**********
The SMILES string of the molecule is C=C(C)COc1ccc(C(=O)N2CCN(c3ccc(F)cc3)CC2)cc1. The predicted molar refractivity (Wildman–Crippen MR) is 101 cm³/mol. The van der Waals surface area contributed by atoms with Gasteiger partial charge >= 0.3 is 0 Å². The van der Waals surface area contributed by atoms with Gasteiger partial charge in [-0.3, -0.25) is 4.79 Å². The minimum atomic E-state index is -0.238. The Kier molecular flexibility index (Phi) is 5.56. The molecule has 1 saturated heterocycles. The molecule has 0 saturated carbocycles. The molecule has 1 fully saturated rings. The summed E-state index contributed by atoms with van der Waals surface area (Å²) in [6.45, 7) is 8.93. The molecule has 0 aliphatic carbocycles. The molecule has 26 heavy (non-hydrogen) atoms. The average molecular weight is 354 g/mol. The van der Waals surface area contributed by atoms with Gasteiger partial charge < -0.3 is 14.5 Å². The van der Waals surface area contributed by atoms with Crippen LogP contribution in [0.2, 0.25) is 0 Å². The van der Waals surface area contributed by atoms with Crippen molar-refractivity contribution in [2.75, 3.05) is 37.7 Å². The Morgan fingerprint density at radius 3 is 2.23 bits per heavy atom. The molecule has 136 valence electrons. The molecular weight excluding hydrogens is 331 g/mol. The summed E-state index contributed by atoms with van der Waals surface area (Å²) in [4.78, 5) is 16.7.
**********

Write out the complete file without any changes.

The SMILES string of the molecule is C=C(C)COc1ccc(C(=O)N2CCN(c3ccc(F)cc3)CC2)cc1. The predicted molar refractivity (Wildman–Crippen MR) is 101 cm³/mol. The van der Waals surface area contributed by atoms with Gasteiger partial charge >= 0.3 is 0 Å². The van der Waals surface area contributed by atoms with Gasteiger partial charge in [-0.3, -0.25) is 4.79 Å². The minimum atomic E-state index is -0.238. The Kier molecular flexibility index (Phi) is 5.56. The molecule has 1 saturated heterocycles. The molecule has 0 saturated carbocycles. The molecule has 1 fully saturated rings. The summed E-state index contributed by atoms with van der Waals surface area (Å²) in [6.45, 7) is 8.93. The molecule has 0 aliphatic carbocycles. The molecule has 26 heavy (non-hydrogen) atoms. The average molecular weight is 354 g/mol. The van der Waals surface area contributed by atoms with Gasteiger partial charge < -0.3 is 14.5 Å². The van der Waals surface area contributed by atoms with Crippen LogP contribution in [0.2, 0.25) is 0 Å². The van der Waals surface area contributed by atoms with Crippen molar-refractivity contribution in [2.75, 3.05) is 37.7 Å². The Morgan fingerprint density at radius 3 is 2.23 bits per heavy atom. The molecule has 136 valence electrons. The molecular weight excluding hydrogens is 331 g/mol. The summed E-state index contributed by atoms with van der Waals surface area (Å²) in [4.78, 5) is 16.7.